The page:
The People's Perspective on Medicine

New Treatments for Alcoholism

Q. Now that Mel Gibson’s alcohol problem is out in the open, perhaps there will be more discussion about treating alcoholism. Why don’t rehab centers use naltrexone or acamprosate for this disease?

One of my family members is being treated at such a center. I asked the counselor why they don’t use these medications and he said they make people very sick if they drink. That suggests to me that he hasn’t kept up with the field.

Please tell your readers that the new medications can be helpful. I say this because another family member uses the medication and it is working, we hope forever.

A. Thank you for highlighting the new treatments for alcohol dependence. In the old days, doctors prescribed Antabuse (disulfiram), which did indeed make people extremely ill if they consumed alcohol.

Naltrexone (ReVia) works by blocking pleasurable effects associated with alcohol. Eliminating the high removes the reward for drinking.
When acamprosate (Campral) is combined with counseling or social support, it can help people who have stopped drinking avoid alcohol. There is no magic bullet, but these relatively new drugs can be useful for motivated individuals.

Q. I was on prednisone for supposedly “short-term, low-dose” treatment that turned out to be neither. I developed avascular necrosis two years after I stopped taking it, and as a result lost my hip at age 58. The package insert warns that prednisone can cause this horrible condition.
I was in excruciating pain in a wheelchair for two years before I finally gave in and had a hip replacement. Doctors prescribe this medication far too freely for non-life-threatening problems.

A. Prednisone is a valuable drug, but it may also cause serious side effects. Avascular necrosis is tissue death, especially bone, from lack of blood supply.
Prednisone can also cause adverse psychological reactions. Another reader reports: “About two months ago I had shoulder problems and the doc assured me that 5 mg of prednisone couldn’t hurt. After three days I had to stop taking it. I was increasingly wired, couldn’t sit still, and couldn’t even rest, much less sleep.��?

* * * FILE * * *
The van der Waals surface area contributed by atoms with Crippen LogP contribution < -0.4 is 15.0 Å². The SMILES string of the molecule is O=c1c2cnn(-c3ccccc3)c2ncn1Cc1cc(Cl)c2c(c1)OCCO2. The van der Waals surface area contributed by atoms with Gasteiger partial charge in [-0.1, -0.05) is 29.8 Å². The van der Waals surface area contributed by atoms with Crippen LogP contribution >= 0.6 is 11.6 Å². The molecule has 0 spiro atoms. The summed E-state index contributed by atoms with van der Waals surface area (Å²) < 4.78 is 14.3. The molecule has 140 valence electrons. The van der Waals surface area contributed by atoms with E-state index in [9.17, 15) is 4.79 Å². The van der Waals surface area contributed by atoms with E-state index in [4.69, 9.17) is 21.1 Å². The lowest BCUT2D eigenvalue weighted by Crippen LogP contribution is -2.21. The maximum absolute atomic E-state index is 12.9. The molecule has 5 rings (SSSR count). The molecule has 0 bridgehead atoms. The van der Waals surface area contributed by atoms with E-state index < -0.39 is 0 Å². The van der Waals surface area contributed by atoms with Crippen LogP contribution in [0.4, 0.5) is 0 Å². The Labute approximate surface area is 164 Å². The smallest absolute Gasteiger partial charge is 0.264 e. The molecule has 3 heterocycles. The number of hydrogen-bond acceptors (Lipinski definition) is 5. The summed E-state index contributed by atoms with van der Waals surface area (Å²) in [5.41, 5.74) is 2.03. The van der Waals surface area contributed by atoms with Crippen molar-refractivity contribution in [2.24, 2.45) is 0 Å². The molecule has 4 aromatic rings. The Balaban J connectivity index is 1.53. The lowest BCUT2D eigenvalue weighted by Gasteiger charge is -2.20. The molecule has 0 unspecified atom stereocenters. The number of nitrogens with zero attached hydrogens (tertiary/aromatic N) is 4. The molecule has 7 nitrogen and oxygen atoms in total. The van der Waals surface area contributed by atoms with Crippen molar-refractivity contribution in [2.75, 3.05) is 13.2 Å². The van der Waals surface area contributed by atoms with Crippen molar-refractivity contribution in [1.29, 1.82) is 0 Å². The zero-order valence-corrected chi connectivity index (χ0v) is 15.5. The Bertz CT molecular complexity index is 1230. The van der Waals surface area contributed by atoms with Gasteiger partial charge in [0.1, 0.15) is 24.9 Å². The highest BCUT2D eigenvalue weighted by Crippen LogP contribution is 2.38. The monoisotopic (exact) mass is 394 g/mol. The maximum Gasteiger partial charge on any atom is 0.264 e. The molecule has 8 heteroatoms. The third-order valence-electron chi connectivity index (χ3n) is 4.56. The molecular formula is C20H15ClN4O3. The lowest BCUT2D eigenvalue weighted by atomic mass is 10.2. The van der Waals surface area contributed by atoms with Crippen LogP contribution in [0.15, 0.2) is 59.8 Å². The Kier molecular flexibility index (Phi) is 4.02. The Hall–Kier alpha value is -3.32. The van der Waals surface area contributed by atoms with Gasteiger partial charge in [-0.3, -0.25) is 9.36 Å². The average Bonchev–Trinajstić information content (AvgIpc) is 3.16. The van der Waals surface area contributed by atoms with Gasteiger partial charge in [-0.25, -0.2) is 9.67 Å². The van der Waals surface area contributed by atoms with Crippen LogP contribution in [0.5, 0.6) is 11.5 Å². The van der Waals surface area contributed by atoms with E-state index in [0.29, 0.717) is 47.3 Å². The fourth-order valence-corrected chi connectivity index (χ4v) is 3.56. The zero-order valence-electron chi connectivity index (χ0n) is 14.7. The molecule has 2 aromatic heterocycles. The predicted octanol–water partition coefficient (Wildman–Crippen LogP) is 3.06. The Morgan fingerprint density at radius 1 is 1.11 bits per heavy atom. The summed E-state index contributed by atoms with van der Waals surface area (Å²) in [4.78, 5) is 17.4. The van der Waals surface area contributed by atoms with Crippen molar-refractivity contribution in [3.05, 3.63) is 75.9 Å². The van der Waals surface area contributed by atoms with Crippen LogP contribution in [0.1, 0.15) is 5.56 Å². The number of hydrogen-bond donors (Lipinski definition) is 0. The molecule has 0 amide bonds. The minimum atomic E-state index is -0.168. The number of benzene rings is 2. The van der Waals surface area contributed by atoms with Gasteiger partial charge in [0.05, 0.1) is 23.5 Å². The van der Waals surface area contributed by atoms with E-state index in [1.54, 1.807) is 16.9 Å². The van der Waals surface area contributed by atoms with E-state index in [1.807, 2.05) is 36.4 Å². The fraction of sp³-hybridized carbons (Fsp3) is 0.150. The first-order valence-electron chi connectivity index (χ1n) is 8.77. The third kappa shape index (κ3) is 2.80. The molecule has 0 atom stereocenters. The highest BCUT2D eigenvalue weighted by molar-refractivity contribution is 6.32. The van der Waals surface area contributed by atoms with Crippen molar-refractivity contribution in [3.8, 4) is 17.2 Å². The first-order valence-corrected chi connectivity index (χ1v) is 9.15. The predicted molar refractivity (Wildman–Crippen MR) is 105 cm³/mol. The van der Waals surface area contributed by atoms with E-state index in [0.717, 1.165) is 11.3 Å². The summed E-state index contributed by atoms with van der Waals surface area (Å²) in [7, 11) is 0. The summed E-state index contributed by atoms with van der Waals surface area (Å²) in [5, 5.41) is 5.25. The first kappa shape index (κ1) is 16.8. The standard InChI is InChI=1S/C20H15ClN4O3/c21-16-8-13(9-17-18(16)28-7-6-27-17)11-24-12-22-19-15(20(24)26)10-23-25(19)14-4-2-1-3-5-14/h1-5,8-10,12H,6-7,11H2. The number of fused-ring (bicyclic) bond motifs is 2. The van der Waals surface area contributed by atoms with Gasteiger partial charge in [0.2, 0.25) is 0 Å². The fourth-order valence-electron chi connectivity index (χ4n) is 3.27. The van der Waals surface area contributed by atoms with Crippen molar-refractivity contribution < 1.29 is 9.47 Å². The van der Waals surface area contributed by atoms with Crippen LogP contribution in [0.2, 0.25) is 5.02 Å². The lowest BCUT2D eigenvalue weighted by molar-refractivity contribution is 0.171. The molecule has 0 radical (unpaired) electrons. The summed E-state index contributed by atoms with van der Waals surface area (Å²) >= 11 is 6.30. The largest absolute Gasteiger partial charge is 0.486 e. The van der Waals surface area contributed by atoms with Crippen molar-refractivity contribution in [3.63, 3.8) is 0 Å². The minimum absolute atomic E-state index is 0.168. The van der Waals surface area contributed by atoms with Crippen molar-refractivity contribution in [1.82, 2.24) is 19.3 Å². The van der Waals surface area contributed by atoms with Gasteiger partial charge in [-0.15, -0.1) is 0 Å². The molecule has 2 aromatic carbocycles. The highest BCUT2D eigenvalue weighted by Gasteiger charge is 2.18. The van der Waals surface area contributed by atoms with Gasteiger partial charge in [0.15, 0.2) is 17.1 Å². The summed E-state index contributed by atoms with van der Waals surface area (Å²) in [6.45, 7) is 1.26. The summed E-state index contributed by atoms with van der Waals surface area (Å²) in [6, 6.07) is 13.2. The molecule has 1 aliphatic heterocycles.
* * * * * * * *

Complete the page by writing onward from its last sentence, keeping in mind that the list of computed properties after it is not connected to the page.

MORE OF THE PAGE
We are sending you our Guide to Alternatives for Arthritis with more information about the hazards of prednisone and NSAIDs and suggestions on other ways to ease joint pain. Anyone who would like a copy, please send $3 in check or money order with a long (no. 10) stamped (63 cents), self-addressed envelope: Graedons’ People’s Pharmacy, No. AA-2, P. O. Box 52027, Durham, NC 27717-2027. It can also be downloaded for $2 from the Website: www.peoplespharmacy.com.

Q. You have suggested tonic water with quinine can help prevent leg cramps in people who are not susceptible to certain blood conditions. You also should warn against quinine for pregnant women.
My wife suffered from leg cramps when she was pregnant, and her internist recommended quinine. I checked with her OB-GYN about this advice. He said it might put the developing fetus at grave risk.
P.S. 15 years later, we have a beautiful daughter.

A. Quinine comes from the bark of a South American tree, the cinchona. It was used to treat fevers and was widely used against malaria in the 19th century. High doses of quinine have caused birth defects.

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About the Author
Terry Graedon, PhD, is a medical anthropologist and co-host of The People’s Pharmacy radio show, co-author of The People’s Pharmacy syndicated newspaper columns and numerous books, and co-founder of The People’s Pharmacy website. Terry taught in the Duke University School of Nursing and was an adjunct assistant professor in the Department of Anthropology. She is a Fellow of the Society of Applied Anthropology. Terry is one of the country's leading authorities on the science behind folk remedies. .
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